It was in morning meditation (or what passes for meditation in my gibbering monkey brain), that I had this revelation: even Jesus, the Son of God, and God Incarnate, couldn’t get the people around Him to do things the way He wanted. Because if He did, Judas would have been too micromanaged to have had a free hand with the shared purse; and the Apostles would have heeded Jesus when He told them to stay awake with Him in Gethsemane.

Jesus knew the outcome of His earthly life. His destiny was always before Him. He was aware of the weakness of character in so many of his Apostles — the covetous Judas, the hotheaded, shoot-his-mouth-off Peter, the aggressive Sons of Thunder, James and John, who were quick to want to call down fire on villagers unsympathetic to their master’s message. And yet, He went with the flow. He worked with the process instead of against it. And it is His genuine acceptance of the flaws of the men He had chosen to bring His Good News to the world that I needed to learn from.

Jesus divested notions about people. He accepted them as they were. The transformative love of that acceptance meant that to some, salvation entered their lives. The woman caught in adultery was not called a whore and damned. The haemorrhaging woman was not branded unclean and unworthy. Zaccheaus the tax collector was not labelled a lackey of Rome. Each person in Scripture who had a life-changing encounter with Jesus was accepted for what they were. And in the presence of that gentle acknowledgment of the Christ, they strove to make themselves into better people.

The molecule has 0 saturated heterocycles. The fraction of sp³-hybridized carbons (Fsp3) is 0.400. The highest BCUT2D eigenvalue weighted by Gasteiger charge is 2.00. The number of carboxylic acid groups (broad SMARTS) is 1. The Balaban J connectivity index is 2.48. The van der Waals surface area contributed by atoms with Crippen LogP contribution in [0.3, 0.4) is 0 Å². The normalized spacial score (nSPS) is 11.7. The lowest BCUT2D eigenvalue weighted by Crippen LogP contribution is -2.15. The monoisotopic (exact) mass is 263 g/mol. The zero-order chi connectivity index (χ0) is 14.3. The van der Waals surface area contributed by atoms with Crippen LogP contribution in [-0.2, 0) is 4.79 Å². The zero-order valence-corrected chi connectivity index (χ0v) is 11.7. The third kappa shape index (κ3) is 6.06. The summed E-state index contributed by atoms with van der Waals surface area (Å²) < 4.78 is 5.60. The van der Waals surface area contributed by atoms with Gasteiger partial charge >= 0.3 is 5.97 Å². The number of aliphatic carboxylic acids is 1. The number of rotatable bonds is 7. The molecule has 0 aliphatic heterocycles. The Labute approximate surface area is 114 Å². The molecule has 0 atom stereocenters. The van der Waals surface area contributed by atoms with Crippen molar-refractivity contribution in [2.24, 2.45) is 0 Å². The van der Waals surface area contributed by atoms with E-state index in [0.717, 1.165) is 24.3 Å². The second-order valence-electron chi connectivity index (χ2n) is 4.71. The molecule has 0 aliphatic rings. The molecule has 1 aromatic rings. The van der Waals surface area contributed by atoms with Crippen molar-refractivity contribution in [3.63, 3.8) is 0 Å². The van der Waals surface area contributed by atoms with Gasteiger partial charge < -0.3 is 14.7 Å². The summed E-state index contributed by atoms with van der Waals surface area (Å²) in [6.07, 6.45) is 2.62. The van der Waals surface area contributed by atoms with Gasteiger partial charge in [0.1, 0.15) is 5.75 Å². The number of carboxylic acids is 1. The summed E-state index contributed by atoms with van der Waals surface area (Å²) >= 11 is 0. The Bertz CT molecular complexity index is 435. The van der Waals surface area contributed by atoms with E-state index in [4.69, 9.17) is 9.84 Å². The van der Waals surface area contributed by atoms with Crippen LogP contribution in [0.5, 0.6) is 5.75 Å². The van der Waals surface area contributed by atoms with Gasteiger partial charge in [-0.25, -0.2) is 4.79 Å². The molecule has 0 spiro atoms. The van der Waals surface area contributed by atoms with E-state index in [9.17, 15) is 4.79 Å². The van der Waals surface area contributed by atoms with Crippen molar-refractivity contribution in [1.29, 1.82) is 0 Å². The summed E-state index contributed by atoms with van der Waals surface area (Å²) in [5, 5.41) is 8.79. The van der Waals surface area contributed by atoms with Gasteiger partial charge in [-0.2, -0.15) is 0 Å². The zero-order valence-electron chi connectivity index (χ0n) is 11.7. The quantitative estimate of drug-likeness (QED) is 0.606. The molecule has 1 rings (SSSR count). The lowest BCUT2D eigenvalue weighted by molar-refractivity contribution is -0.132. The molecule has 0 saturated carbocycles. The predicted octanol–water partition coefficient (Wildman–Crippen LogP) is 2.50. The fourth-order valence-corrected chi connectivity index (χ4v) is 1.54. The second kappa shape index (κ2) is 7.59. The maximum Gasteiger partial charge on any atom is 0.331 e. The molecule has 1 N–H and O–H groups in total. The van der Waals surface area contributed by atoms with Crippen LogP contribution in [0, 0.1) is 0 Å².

They divested behaviours, characteristics, jobs, mindsets, in order to avail themselves of the joy that comes from emptying out one’s self so that they could be filled with Jesus. So, this is what I strive to do this year. When confronted by another Shopee 2.2, 3.3, or 11.11 sale, I will stop and ask myself what I am in true need of. Chances are it is not my kitchen that needs to be filled, but my emotional needs. Before I check out, I will ensure I check-in with myself and my state of mind. Am I hungry for something earthly things cannot satisfy? The answer will probably be yes, because I, like so many of this over-consuming generation, have too long been medicating on stuff, when we should have been calling on the Spirit.

Therefore, this year will be a year where I divest in order to grow. Like branches that need pruning so the entire tree can benefit and channel its nutrients into the making of fruit, so will I allow myself to be cut back. It is my hope that when the Lord of the harvest comes looking for fruit in my life, He will find some that please Him.

(Karen-Michaela Tan is a poet, writer and editor who seeks out God’s presence in the human condition and looks for ways to put the Word of God into real action. You can connect with her at: karenmichaelatan@